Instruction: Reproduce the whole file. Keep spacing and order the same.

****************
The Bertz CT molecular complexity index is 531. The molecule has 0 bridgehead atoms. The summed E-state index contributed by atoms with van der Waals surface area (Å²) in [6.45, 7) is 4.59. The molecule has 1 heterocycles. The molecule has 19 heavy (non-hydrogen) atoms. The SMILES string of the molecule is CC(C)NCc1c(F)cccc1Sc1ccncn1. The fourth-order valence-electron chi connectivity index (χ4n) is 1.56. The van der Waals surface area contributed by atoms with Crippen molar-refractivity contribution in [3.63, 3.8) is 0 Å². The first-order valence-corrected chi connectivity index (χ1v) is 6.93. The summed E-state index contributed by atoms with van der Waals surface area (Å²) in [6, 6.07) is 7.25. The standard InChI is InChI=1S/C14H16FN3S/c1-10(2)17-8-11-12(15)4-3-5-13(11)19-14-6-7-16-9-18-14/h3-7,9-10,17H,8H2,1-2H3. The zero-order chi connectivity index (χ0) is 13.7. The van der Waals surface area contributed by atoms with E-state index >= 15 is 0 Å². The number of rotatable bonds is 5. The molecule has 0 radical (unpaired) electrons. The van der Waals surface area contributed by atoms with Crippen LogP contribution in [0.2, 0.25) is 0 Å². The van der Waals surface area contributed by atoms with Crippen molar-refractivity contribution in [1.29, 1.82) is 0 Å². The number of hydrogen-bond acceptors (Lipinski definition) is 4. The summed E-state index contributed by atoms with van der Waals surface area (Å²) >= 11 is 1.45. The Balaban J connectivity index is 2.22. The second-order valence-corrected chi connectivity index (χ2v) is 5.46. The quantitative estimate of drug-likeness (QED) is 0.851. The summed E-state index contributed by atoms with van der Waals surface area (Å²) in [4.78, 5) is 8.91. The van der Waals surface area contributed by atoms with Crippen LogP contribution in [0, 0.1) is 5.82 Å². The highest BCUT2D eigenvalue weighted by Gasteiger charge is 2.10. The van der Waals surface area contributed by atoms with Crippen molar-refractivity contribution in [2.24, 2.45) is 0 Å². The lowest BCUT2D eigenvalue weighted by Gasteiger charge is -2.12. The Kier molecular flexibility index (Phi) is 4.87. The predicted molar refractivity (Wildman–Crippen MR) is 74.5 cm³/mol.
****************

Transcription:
The Bertz CT molecular complexity index is 531. The molecule has 0 bridgehead atoms. The summed E-state index contributed by atoms with van der Waals surface area (Å²) in [6.45, 7) is 4.59. The molecule has 1 heterocycles. The molecule has 19 heavy (non-hydrogen) atoms. The SMILES string of the molecule is CC(C)NCc1c(F)cccc1Sc1ccncn1. The fourth-order valence-electron chi connectivity index (χ4n) is 1.56. The van der Waals surface area contributed by atoms with Crippen molar-refractivity contribution in [3.63, 3.8) is 0 Å². The first-order valence-corrected chi connectivity index (χ1v) is 6.93. The summed E-state index contributed by atoms with van der Waals surface area (Å²) in [6, 6.07) is 7.25. The standard InChI is InChI=1S/C14H16FN3S/c1-10(2)17-8-11-12(15)4-3-5-13(11)19-14-6-7-16-9-18-14/h3-7,9-10,17H,8H2,1-2H3. The zero-order chi connectivity index (χ0) is 13.7. The van der Waals surface area contributed by atoms with E-state index >= 15 is 0 Å². The number of rotatable bonds is 5. The molecule has 0 radical (unpaired) electrons. The van der Waals surface area contributed by atoms with Crippen LogP contribution in [0.2, 0.25) is 0 Å². The van der Waals surface area contributed by atoms with Crippen molar-refractivity contribution in [1.29, 1.82) is 0 Å². The number of hydrogen-bond acceptors (Lipinski definition) is 4. The summed E-state index contributed by atoms with van der Waals surface area (Å²) >= 11 is 1.45. The Balaban J connectivity index is 2.22. The second-order valence-corrected chi connectivity index (χ2v) is 5.46. The quantitative estimate of drug-likeness (QED) is 0.851. The summed E-state index contributed by atoms with van der Waals surface area (Å²) in [4.78, 5) is 8.91. The van der Waals surface area contributed by atoms with Crippen LogP contribution in [0, 0.1) is 5.82 Å². The highest BCUT2D eigenvalue weighted by Gasteiger charge is 2.10. The van der Waals surface area contributed by atoms with Crippen molar-refractivity contribution in [2.24, 2.45) is 0 Å². The lowest BCUT2D eigenvalue weighted by Gasteiger charge is -2.12. The Kier molecular flexibility index (Phi) is 4.87. The predicted molar refractivity (Wildman–Crippen MR) is 74.5 cm³/mol.